Command line editing features greatly enhance the value of the history list. You can use them to correct command line errors and to save time and effort in entering commands by modifying previous commands. It also makes it much easier to search through your command history list, because you can use the same search commands you use in vi.


Miscellaneous Features (bash and korn)


  1. Using set –o

The set statement by default displays the variables in the current shell, but in Bash and Korn, it can make several environment settings with –o option.

File Overwriting(noclobber): The shell’s > symbol overwrites (clobbers) an existing file, and o prevent such accidental overwriting, use the noclobber argument:

set –o noclobber

Now, if you redirect output of a command to an existing file, the shell will respond with a message that says it “cannot overwrite existing file” or “file already exists”. To override this protection, use the | after the > as in,

head –n 5 emp.dat >| file1



Accidental Logging out (ignoreeof): The [Ctrl-d] key combination has the effect of terminating the standard input as well as logging out of the system. In case you accidentally pressed [Ctrl-d] twice while terminating the standard input, it will log you off! The ignoreeof keyword offers protection from accidental logging out:

set –o ignoreeof

But note that you can logout only by using exit command.

A set option is turned off with set +o keyword. To reverse the noclobber feature, use

set +o noclobber


  1. Tilde Substitution

The ~ acts as a shorthand representation for the home directory. A configuration file like .profile that exists in the home directory can be referred to both as $HOME/.profile and ~/.profile.

You can also toggle between the directory you switched to most recently and your current directory. This is done with the ~- symbols (or simply -, a hyphen). For example, either of the following commands change to your previous directory:

cd ~- OR cd –
The Initialization Scripts

The effect of assigning values to variables, defining aliases and using set options is applicable only for the login session; they revert to their default values when the user logs out. To make them permanent, use certain startup scripts. The startup scripts are executed when the user logs in. The initialization scripts in different shells are listed below:

.profile (Bourne shell)

.profile and .kshrc (Korn shell)

.bash_profile (or .bash_login) and .bashrc (Bash)

.login and .cshrc (C shell)


The Profile

When logging into an interactive login shell, login will do the authentication, set the environment and start your shell. In the case of bash, the next step is reading the general profile from /etc, if that file exists. bash then looks for ~/.bash_profile, ~/.bash_login and ~/.profile, in that order, and reads and executes commands from the first one that exists and is readable. If none exists, /etc/bashrc is applied.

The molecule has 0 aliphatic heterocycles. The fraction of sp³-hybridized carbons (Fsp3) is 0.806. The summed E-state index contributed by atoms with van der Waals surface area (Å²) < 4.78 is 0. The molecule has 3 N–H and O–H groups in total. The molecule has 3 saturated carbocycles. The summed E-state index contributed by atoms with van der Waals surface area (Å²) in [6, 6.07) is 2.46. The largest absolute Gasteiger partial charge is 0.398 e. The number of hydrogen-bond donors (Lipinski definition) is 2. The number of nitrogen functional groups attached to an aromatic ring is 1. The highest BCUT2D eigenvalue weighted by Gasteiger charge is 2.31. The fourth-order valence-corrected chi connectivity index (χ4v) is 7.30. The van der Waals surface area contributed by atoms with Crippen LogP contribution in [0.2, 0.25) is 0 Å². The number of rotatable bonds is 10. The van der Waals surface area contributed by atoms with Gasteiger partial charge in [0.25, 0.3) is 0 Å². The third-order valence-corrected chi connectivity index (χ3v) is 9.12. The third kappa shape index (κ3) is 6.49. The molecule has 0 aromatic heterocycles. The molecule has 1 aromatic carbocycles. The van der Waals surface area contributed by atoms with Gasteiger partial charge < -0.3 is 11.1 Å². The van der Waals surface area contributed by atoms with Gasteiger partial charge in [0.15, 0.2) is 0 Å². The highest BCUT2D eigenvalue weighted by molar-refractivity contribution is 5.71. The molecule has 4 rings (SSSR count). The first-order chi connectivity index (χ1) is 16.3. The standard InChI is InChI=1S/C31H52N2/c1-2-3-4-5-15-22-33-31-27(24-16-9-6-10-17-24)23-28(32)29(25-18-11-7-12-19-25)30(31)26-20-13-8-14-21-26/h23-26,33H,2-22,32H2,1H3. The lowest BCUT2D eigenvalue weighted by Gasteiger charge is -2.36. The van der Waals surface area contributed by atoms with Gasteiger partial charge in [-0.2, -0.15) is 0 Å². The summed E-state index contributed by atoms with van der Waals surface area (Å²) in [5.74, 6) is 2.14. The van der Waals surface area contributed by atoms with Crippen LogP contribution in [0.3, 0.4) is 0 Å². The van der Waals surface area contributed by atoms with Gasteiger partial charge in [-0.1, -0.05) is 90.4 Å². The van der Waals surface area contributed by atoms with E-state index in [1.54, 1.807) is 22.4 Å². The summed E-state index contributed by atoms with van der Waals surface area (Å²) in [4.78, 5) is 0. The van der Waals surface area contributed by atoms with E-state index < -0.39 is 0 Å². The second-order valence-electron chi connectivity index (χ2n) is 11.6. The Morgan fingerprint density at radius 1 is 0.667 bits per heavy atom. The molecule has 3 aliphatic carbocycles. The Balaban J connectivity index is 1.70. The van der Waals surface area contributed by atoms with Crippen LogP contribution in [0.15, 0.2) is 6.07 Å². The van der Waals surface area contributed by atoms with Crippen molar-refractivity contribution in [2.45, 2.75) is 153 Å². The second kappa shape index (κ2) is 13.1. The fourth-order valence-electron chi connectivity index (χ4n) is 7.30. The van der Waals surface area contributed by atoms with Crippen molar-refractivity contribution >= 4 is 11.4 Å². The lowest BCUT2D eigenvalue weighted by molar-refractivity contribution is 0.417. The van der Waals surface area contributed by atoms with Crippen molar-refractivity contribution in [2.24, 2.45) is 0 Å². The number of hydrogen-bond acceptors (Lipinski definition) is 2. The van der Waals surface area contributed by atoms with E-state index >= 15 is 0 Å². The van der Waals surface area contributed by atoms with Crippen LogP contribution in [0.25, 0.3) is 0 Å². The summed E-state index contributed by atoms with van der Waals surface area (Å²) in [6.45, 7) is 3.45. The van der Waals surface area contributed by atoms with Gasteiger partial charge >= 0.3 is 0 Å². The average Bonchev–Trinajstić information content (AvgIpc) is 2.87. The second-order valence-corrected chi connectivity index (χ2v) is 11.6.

When a login shell exits, bash reads and executes commands from the file, ~/.bash_logout, if it exists.
The profile contains commands that are meant to be executed only once in a session. It can also be used to customize the operating environment to suit user requirements. Every time you change the profile file, you should either log out and log in again or You can execute it by using a special command (called dot).

$ . .profile



The rc File

Normally the profiles are executed only once, upon login. The rc files are designed to be executed every time a separate shell is created. There is no rc file in Bourne, but bash and korn use one. This file is defined by an environment variable BASH_ENV in Bash and ENV in Korn.

export BASH_ENV=$HOME/.bashrc

export ENV=$HOME/.kshrc

Korn automatically executes .kshrc during login if ENV is defined. Bash merely ensures that a sub-shell executes this file. If the login shell also has to execute this file then a separate entry must be added in the profile:

. ~/.bashrc

The rc file is used to define command aliases, variable settings, and shell options. Some sample entries of an rc file are

alias cp=“cp –i”

alias rm=“rm –i”

set –o noclobber

set –o ignoreeof

set –o vi


The rc file will be executed after the profile. However, if the BASH_ENV or ENV variables are not set, the shell executes only the profile.

Conclusion

In this chapter, we looked at the environment-related features of the shells, and found weaknesses in the Bourne shell. Knowledge of Bash and Korn only supplements your knowledge of Bourne and doesn’t take anything away. It is always advisable to use Bash or korn as your default login shell as it results in a more fruitful experience, with their rich features in the form of aliases, history features and in-line command editing features.